British businessman John Caudwell has revealed that his entire family has been infected with Lyme disease. Caudwell, his former wife, Kate McFarlane, their two daughters, Rebekah, and Rhiannon, and their son Rufus have all tested positive for the tick-borne illness.
“It’s completely devastating. I have no idea how it’s happened to my family,” the founder of Phones4U told the Daily Mail. “When more of the family got diagnosed, I started looking into it. It could be affecting millions in Britain, it could be an epidemic.”
A number of high profile celebrities and politicians have reportedly contracted the disease in recent years, including Avril Lavigne, Alec Baldwin and George W Bush.
What is Lyme disease?
It is a bacterial infection spread by the bite of an infected tick. The disease can be contracted anywhere where infected ticks are present, typically in woodland, grassland and parks in the UK, Europe and North America.
Lyme disease has many different symptoms and is therefore often difficult to diagnose. Early signs can include a distinctive circular rash, fever, headaches and neurological symptoms. There are up to 3,000 new confirmed cases of the disease in England and Wales each year, according to Public Health England.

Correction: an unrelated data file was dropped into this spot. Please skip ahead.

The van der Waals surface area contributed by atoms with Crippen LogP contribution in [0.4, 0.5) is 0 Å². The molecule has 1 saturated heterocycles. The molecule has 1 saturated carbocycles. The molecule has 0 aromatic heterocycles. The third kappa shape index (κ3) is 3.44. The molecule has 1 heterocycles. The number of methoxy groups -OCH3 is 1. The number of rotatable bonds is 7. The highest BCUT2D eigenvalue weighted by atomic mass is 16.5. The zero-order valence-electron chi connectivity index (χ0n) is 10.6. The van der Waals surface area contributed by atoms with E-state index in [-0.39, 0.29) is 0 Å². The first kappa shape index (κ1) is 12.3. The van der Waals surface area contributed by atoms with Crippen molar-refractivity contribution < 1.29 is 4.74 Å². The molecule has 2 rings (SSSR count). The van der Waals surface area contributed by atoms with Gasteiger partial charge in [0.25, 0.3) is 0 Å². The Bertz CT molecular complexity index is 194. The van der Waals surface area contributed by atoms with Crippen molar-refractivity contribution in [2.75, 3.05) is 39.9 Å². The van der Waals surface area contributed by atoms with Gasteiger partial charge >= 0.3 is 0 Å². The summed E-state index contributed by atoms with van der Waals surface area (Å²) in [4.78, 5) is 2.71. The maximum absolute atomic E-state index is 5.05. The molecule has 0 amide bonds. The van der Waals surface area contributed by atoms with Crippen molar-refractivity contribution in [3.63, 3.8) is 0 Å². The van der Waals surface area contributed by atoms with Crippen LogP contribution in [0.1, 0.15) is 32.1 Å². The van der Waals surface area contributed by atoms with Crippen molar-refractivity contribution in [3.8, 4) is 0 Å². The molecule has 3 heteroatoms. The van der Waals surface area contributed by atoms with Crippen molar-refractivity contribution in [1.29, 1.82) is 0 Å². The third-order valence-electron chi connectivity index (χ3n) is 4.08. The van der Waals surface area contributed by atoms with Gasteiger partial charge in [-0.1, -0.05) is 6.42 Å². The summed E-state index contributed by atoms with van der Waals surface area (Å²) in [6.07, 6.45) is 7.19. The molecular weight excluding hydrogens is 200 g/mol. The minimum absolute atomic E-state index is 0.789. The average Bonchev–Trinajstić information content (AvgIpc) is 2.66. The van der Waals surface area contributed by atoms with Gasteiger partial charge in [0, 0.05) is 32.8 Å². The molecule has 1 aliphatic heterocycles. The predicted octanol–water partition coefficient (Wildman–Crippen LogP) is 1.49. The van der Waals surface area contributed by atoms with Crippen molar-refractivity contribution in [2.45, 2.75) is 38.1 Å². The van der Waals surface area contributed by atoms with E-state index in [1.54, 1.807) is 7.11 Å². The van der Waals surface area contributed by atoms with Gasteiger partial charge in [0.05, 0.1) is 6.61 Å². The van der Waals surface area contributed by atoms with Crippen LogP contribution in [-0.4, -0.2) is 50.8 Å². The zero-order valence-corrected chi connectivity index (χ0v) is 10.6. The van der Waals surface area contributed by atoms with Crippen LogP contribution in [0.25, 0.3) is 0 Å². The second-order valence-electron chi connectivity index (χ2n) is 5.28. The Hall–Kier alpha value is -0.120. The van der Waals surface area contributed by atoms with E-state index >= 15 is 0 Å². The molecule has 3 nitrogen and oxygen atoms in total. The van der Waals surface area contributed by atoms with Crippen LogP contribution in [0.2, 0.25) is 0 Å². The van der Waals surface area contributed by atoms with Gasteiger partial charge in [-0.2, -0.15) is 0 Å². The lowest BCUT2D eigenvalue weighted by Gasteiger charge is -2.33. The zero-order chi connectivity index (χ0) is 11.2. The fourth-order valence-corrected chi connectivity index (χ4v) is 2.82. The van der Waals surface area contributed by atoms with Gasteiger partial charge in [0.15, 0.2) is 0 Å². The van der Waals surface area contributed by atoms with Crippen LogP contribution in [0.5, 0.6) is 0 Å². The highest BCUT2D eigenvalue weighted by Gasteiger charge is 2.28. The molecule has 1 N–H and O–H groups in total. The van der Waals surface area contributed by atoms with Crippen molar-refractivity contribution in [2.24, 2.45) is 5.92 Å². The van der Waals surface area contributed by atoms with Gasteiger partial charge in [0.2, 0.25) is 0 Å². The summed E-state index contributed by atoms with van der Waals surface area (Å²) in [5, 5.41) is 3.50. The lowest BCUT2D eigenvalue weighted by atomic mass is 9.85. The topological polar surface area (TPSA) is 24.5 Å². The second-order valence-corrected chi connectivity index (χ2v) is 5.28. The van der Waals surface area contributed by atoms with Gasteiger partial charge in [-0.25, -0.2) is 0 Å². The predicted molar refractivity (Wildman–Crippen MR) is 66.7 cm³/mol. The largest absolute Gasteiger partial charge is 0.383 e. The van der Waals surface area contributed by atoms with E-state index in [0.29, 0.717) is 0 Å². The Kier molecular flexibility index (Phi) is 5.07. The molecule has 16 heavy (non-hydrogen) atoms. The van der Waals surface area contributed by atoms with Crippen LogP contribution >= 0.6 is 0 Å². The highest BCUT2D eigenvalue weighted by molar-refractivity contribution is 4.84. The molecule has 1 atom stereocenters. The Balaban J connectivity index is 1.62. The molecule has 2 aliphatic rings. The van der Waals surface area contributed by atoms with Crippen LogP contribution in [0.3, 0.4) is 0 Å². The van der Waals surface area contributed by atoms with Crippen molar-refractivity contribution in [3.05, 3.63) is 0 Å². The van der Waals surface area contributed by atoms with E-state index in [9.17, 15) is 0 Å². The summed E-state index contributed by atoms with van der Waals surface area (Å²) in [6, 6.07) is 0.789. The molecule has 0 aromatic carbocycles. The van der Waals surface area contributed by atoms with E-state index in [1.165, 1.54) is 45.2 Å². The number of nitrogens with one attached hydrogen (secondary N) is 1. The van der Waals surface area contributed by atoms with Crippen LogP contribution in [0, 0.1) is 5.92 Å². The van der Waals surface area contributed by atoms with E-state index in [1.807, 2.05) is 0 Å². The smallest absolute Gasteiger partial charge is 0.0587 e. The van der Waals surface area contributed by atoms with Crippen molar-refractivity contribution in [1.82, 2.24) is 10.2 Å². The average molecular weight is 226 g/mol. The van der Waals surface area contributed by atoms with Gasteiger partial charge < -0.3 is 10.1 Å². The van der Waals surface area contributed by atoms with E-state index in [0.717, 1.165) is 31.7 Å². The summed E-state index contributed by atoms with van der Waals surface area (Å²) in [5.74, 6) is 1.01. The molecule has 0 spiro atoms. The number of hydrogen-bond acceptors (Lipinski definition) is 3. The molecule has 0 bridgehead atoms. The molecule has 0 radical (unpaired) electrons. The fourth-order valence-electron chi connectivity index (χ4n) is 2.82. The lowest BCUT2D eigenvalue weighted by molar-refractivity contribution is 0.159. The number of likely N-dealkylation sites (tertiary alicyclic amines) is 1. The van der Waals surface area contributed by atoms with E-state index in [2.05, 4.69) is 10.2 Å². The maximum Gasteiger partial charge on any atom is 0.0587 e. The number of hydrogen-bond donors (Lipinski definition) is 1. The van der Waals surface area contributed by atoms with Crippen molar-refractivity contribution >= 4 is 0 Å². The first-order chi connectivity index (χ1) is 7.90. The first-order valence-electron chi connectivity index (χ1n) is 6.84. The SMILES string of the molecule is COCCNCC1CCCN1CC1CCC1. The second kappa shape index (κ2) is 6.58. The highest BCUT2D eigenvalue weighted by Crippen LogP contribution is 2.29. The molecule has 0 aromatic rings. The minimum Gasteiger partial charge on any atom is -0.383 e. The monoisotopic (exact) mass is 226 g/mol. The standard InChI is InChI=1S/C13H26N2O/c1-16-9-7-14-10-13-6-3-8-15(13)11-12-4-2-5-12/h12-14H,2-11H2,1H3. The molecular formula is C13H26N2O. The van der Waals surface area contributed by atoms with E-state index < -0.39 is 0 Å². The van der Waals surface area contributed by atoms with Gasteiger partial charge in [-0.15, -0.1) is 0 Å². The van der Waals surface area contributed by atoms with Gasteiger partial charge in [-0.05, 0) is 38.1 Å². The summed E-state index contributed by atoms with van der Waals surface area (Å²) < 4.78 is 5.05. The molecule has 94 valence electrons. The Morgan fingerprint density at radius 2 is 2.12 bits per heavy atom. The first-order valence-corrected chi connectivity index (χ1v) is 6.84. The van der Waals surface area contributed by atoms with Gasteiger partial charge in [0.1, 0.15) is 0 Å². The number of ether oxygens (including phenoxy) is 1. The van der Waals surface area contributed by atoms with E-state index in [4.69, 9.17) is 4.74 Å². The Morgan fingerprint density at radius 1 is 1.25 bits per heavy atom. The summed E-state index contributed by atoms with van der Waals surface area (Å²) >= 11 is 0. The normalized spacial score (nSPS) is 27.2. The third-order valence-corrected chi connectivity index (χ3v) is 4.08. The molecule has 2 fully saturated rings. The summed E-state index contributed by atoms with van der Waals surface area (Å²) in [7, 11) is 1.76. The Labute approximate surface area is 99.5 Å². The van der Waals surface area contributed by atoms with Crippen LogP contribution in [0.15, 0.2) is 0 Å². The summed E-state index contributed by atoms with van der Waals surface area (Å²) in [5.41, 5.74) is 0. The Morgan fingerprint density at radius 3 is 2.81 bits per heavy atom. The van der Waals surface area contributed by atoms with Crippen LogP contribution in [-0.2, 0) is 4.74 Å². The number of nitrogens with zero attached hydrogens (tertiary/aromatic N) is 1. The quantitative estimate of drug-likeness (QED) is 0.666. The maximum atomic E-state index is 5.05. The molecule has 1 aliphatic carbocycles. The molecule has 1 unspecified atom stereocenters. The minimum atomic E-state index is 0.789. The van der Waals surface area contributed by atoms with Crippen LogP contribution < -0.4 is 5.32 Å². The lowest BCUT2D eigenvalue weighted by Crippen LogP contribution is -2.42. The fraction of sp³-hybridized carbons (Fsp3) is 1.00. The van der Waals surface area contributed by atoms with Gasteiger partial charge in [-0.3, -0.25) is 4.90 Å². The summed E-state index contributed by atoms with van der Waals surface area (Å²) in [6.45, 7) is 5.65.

How serious is it?
If the disease is allowed to progress, serious symptoms like meningitis, facial paralysis and heart failure can develop. In some cases, people with Lyme disease go on to develop long-term symptoms similar to those of fibromyalgia or chronic fatigue syndrome, the NHS warns. This is known as post-infectious Lyme disease.
What can you do?
There is no vaccination for the disease and the NHS advises that the best way to prevent the illness is to be aware of the risks and take sensible precautions when visiting areas where ticks are likely to be found, such as keeping to footpaths, wearing appropriate clothing and using insect repellent. If you discover a tick on your skin, remove it immediately and wash with soap and water and apply an antiseptic cream. People are more likely to become infected if the tick remains attached to their skin for more than 24 hours.
If the disease is diagnosed early enough, it can be treated effectively with a course of antibiotics. However, there is currently no clear medical consensus on the treatment of post-infectious Lyme disease.